Here in the Southern Hemisphere we are waking to brighter days and shorter nights; and things are stirring in the garden. I have just been out to investigate some miniature petunias just bursting into flower, and the sun was bright but there was a crisp snap in the air; it is just the kind of day that makes you want to “tackle things.”
And there’s a topic I have wanted to ‘tackle’ all winter; but I just didn’t get around to it, but today is the day. I am going to tackle a major myth about how we communicate and clear away the cobwebs, letting in the light of the sun to bring some clarity to the subject. (Waxing lyrical even!).
Surely we must all agree that communication is the basis on which most of our lives are built. It is how we communicate that creates the types and the strengths of our relationships. It is how we communicate that gets things done, or not done in our business lives. It is how we communicate that indicates to others just who and what we are and whether we are to be trusted as their leaders.
So as communication is so really important to everything that we do, we spend as much time learning how to do it properly as we do on maths and science at school – don’t we? Er…. no!
Well, since it is so important to how we conduct our business it has to be one of the most important aspects of any business qualification course – doesn’t it? Er … not always.
But surely, since communication is the mark of leadership it certainly has to be totally covered in depth in all our leadership training – mustn’t it? Er… you tell me!
And even when we do get some training in communication, we are often merely perpetuating the one myth that increases the tendency for our communication to fail.
So let’s clear the cobwebs away to start with.
The Myth – Communication is a mechanical process: There is a set way in which communication takes place. I, the sender, have an idea that I want to pass on to you, the receiver. So I first formulate it into words and choose the channel to transmit the message to you. You listen to what I have to say and interpret it and there you are … instant communication.
This is the process; and if it is carried out properly (we are told) communication will be perfectly understood.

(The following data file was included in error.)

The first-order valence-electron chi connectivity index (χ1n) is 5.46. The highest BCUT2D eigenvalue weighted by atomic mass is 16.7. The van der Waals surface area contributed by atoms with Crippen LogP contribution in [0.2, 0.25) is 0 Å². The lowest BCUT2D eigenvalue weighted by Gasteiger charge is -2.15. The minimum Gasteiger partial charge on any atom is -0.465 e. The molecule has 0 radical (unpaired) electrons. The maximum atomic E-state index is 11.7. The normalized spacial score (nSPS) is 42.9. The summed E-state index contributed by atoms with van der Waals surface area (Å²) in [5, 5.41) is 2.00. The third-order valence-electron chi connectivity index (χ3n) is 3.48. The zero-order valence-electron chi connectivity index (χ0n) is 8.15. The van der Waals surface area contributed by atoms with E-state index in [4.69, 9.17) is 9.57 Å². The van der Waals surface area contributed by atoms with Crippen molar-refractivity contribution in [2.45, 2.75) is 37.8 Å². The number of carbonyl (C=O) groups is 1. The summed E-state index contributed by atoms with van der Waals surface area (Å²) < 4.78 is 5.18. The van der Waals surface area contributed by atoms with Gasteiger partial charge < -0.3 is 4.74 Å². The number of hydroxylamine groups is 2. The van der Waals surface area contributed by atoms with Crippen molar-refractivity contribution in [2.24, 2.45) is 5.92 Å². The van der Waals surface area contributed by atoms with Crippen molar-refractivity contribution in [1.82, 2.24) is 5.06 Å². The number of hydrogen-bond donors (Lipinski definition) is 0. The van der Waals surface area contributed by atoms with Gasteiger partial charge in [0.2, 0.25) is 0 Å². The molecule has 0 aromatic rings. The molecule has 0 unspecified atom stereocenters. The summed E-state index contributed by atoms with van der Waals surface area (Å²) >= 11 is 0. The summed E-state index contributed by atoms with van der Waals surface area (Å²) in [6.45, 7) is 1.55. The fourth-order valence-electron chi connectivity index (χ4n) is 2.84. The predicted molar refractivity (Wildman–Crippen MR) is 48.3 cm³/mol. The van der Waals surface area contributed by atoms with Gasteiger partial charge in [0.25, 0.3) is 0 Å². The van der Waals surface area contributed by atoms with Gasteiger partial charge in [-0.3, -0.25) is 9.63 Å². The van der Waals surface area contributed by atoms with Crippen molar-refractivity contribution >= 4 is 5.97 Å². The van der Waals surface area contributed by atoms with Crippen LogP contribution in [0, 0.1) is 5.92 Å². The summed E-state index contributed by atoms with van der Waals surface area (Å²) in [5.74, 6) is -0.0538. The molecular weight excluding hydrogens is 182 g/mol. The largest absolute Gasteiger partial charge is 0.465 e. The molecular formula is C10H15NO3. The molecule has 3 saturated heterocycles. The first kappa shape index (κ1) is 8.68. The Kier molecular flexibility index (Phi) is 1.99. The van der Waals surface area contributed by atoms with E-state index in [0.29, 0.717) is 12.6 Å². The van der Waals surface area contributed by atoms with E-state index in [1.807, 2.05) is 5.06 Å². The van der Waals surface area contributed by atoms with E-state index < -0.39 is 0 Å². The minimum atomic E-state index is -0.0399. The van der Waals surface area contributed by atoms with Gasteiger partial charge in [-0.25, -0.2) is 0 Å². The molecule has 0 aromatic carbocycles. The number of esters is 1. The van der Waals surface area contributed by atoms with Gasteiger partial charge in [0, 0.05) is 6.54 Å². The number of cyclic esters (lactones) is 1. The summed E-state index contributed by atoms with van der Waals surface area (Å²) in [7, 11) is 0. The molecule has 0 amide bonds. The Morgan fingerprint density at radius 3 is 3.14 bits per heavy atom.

Sometimes we are taught this process as if it is a law; a fact of life … if only we follow the process then we can’t fail. Except that we can, and we do; because the process is flawed.
Even the least perceptive of us can find the flaws in this. What happens if during the transmission of the message I get distracted? Communication fails.
What if the words you use mean different things to you than they mean to me? Understanding appears to have been achieved, but I have probably misinterpreted your message – but; I will not be aware of it. I have heard you properly, I have understood your words but I have interpreted them personally; and that may be completely different to what you actually meant.
We call these inconveniences, ‘barriers’ and the more astute communicators are careful to indicate that between the sender and the receiver there will be a number of them, just waiting to pounce and twist the meaning, the interpretation and the comprehension of what I just said.
Just how we handle those barriers is a sign of a good communicator. And there are many ways in which we can ensure that our message is received as accurately as possible.
We may decide to use more than one method of transmission; often receiving the same message via multiple means fills in the gaps, which is why gestures and body language add clarity to the spoken word. We can follow up a verbal message with a written one. We can opt to ask for feedback; to ensure that our communication was understood correctly by the receiver.
There are a multitude of ways we use to overcome the barriers which impede clear communication – but first we have to recognise that they exist. Often we ignore them, and the outcome can be disastrous.
So it’s a new season for us here. We are going into the waking up of springtime, so let us be awake to the barriers in our communication. And if you are moving from the heat and dust of summer into the quiet contemplation of winter, then your challenge is to contemplate the ways you can overcome the barriers of your communication.
Because, the idea that communication is a simple process is simply a … myth.
Michele @ Trischel